The Open University has, over the years, moved away from lectures to producing TV quality documentaries that use the best practices of documentary TV to present material in a way that genuinely enlightens the viewer.
As a documentary isn't a single continuous lecturer, it would theoretically be possible to have a computer modify and re-edit a documentary to make it easier to understand.
On the most basic level, a difficult concept might be made easier by inserting an extra second of thinking time at a certain point in the video -- an algorithm would be able to test this dynamically. Conversely, the algorithm might find that reducing the pause is more effective, and do so dynamically (we assume then that the concept is easy and that extra time allows the student to become distracted).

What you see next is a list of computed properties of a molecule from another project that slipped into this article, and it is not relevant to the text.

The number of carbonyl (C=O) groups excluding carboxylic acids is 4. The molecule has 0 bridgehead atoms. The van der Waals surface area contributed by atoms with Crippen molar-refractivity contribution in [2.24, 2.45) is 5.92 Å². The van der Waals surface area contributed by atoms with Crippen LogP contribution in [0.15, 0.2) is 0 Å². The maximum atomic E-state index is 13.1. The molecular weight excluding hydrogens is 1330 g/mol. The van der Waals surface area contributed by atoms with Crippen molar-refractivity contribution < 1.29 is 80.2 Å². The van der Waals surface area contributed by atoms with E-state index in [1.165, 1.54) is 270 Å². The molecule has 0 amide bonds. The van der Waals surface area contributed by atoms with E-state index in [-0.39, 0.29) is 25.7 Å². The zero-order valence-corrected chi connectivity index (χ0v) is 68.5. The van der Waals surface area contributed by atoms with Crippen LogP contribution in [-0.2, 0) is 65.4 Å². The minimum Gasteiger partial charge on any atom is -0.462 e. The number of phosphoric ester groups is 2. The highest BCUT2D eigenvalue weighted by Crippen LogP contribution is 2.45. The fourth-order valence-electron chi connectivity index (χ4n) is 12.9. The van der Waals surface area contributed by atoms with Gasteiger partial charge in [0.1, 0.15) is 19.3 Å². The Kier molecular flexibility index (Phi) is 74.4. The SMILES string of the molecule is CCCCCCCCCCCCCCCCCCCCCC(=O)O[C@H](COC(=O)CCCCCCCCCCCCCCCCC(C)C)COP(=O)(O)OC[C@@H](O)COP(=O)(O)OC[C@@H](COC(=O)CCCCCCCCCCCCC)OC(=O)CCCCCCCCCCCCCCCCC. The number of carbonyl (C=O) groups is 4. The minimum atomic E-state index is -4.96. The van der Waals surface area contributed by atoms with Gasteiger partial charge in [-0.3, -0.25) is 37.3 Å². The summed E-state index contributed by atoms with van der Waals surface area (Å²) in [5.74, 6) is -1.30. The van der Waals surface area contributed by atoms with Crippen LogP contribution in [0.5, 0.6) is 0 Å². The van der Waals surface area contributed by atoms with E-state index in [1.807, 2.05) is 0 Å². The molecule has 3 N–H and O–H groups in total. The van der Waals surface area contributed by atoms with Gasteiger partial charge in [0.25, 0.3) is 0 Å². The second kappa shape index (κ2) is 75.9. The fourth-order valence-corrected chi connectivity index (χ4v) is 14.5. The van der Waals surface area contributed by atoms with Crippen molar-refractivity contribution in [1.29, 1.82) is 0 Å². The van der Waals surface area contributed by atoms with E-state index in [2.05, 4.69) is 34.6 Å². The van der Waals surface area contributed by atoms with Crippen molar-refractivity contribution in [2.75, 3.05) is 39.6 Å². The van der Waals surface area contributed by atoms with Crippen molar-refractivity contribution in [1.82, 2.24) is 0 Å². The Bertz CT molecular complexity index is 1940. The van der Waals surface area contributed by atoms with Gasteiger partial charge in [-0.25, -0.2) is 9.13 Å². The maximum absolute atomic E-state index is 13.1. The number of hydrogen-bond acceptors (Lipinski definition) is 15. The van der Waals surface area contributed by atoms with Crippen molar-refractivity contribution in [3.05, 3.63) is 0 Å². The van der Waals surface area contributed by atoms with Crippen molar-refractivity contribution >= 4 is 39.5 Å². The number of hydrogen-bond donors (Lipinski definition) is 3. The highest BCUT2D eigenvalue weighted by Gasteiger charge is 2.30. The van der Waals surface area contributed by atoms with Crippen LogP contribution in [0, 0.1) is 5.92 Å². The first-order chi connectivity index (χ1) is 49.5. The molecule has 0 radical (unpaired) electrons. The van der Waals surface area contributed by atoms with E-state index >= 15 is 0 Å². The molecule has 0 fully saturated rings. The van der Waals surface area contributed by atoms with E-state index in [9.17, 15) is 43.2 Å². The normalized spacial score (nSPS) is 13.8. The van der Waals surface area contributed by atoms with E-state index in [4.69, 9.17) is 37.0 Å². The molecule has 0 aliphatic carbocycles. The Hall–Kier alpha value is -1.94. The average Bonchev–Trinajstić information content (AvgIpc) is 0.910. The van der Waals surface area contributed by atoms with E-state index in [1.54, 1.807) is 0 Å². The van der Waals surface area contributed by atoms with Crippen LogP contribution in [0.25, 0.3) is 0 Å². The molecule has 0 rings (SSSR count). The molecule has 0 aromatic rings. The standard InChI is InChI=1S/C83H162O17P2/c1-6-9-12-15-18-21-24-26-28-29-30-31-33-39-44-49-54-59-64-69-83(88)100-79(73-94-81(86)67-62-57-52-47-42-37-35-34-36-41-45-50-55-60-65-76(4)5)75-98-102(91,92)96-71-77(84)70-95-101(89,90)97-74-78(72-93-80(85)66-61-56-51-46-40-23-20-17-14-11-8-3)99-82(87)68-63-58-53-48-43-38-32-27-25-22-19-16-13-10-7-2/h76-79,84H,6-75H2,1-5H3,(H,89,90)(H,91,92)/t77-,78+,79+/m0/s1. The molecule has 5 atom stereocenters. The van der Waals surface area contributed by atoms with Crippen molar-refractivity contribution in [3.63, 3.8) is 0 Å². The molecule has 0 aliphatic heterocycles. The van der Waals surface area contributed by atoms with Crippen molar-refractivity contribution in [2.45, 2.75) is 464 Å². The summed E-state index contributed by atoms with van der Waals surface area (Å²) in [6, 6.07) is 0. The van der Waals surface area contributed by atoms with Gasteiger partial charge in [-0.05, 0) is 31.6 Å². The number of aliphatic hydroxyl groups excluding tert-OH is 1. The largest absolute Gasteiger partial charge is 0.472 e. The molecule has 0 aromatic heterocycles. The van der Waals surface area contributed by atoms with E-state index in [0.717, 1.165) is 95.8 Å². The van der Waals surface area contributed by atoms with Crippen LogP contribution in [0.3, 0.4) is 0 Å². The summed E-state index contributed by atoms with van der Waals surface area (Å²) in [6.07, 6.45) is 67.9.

Then there's the slides and virtual whiteboards used in the videos themselves -- produced in real-time as the presenter speaks. This splits the presenter's attention, often resulting in rushed, unclear writing, or pauses and hesitations in speech. Revising the visuals means redoing the whole video.
Why doesn't the computer build the visuals to the presenters specification, but with the ability to modify them to optimise to student feedback?
Eventually, we would get to the point where a course definition is a series over voice-over fragments and descriptions of intended visuals, and the computer decides what to put where.
But the reason that'll never happen in the current model is reason 2:
Where there is a genuine incentive to drive down the cost of education, there on-line education will find its most fertile ground. When you look at the tuition fees in places like Stanford, Harvard and MIT, you'll see that these aren't the schools with the biggest incentive to make online education work.